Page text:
Panama Canal Update: Down to 125 Ships Waiting as Congestion Improves

 In International Shipping, international shipping news, ocean freight, ocean shipping, Panama Canal

I posted a week ago about the massive delays happening at the Panama Canal. I’ve seen new articles on the topic, published today and yesterday, that would make you think the situation has only gotten worse over the last seven days. While the number of ships waiting has increased by some reported numbers I read today, the situation is actually improving. The number of ships waiting has reduced.

The number of ships waiting right now is not up to 160+, which I would have mistakenly shared with you if I hadn’t fact-checked the number. The number of ships waiting is not “some 200” as the top tweet about the Panama Canal (at the time of this writing) states:

We should all know to be dubious of any “facts” we read on social media posts at this point, though this tweet (or X) does share a pretty cool video of waiting ships.

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The most current data I found in a news article on the congestion at the Panama Canal comes from Elida Moreno and Marianna Parraga, whose reporting is in a Reuters article:

As of Tuesday [today], 125 booked and non-booked vessels were waiting to pass, down from more than 160 ships two weeks ago, according to official numbers. Another 40 vessels were approaching the waterway, versus 50 two weeks ago, according to Refinitiv Eikon data.

The situation is improving, but it certainly isn’t over according to the Reuters article:

A backlog of vessels waiting to pass the Panama Canal due to drought-related restrictions has eased in recent days after the waterway’s authority authorized more non-booked ships to pass and as others are choosing alternate routes to avoid the delays.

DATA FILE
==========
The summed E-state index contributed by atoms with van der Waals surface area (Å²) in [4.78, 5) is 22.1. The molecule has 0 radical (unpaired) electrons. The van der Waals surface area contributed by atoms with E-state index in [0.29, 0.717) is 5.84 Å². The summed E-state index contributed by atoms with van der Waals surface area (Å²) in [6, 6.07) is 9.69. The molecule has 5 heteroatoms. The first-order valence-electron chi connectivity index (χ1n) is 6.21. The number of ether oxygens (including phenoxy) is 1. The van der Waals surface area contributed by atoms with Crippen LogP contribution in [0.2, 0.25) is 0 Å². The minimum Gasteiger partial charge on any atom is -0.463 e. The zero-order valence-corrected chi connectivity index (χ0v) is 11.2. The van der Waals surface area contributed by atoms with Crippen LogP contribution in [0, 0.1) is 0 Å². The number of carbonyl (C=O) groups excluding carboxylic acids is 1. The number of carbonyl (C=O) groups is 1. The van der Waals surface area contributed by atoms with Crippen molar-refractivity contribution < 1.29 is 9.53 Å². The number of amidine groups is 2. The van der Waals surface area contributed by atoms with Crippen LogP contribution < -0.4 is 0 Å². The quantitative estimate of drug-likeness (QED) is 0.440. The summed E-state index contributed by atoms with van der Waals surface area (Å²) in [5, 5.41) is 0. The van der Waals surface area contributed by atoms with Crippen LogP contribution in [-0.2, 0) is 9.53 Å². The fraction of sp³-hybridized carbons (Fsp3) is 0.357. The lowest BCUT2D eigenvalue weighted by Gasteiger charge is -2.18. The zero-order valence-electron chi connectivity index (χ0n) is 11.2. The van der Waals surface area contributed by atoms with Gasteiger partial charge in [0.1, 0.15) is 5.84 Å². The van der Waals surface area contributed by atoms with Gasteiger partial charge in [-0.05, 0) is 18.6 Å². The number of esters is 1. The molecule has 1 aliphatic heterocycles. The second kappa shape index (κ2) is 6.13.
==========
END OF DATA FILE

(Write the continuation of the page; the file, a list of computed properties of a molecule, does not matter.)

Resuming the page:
The Panama Canal Authority last week opened two additional slots per day for vessels without booking to transit to help clear bottlenecks on both sides of the interoceanic corridor.

It has, however, kept the total number of ships passing through to per day to a maximum of 32, versus 36 per day in normal conditions.

I wouldn’t be surprised if this story gains more mainstream coverage in the upcoming weeks. The biggest reason is a drought is the root cause for the backup, and mainstream media outlets will therefore use it in their alarmist climate catastrophe narratives. In fact, they’ve already been doing that.

Additionally, the fact the Panama Canal is a significant connection point for international shipping supply chains may cause media outlets to talk about it, as the supply chain became something of a hot-button topic over the last few years. The Panama Canal is particularly important for U.S.-related international shipping. There will be delays in cargo heading to the U.S., potential for upward pressure on freight rates, and ultimately an impact for U.S. consumers as holiday shopping seasons approach. It’s one more thing politicians and media outlets can use as a scapegoat for poor economic performance.

However, the situation is improving at the moment. Of course, we’re still watching it carefully here at Universal Cargo to make sure to give you the best service possible when it comes to importing and exporting your goods. The situation could again take a negative turn. Even without that, its effects are rippling through the supply chain. With this peak season being on the weaker side, the Panama Canal’s congestion is not having as big of an impact as it could have had. We can call that a silver lining. Of course, Panama could use the rain clouds rather than their silver linings.

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